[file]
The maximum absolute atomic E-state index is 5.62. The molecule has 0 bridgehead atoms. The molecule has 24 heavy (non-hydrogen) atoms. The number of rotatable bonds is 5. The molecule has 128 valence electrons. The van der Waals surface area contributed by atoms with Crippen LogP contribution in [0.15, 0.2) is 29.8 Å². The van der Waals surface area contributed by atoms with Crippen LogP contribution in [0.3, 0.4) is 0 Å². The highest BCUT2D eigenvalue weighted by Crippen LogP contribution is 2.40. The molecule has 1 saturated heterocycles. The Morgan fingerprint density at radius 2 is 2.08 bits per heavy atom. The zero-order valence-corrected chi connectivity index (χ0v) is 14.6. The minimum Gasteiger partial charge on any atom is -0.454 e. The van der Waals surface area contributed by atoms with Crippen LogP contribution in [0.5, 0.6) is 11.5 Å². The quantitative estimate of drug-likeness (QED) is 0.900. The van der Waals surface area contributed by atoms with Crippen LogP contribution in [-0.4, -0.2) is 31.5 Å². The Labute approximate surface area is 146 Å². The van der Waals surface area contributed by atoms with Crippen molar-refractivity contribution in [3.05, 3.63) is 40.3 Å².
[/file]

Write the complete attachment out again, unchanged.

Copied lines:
The maximum absolute atomic E-state index is 5.62. The molecule has 0 bridgehead atoms. The molecule has 24 heavy (non-hydrogen) atoms. The number of rotatable bonds is 5. The molecule has 128 valence electrons. The van der Waals surface area contributed by atoms with Crippen LogP contribution in [0.15, 0.2) is 29.8 Å². The van der Waals surface area contributed by atoms with Crippen LogP contribution in [0.3, 0.4) is 0 Å². The highest BCUT2D eigenvalue weighted by Crippen LogP contribution is 2.40. The molecule has 1 saturated heterocycles. The Morgan fingerprint density at radius 2 is 2.08 bits per heavy atom. The zero-order valence-corrected chi connectivity index (χ0v) is 14.6. The minimum Gasteiger partial charge on any atom is -0.454 e. The van der Waals surface area contributed by atoms with Crippen LogP contribution in [0.5, 0.6) is 11.5 Å². The quantitative estimate of drug-likeness (QED) is 0.900. The van der Waals surface area contributed by atoms with Crippen LogP contribution in [-0.4, -0.2) is 31.5 Å². The Labute approximate surface area is 146 Å². The van der Waals surface area contributed by atoms with Crippen molar-refractivity contribution in [3.05, 3.63) is 40.3 Å².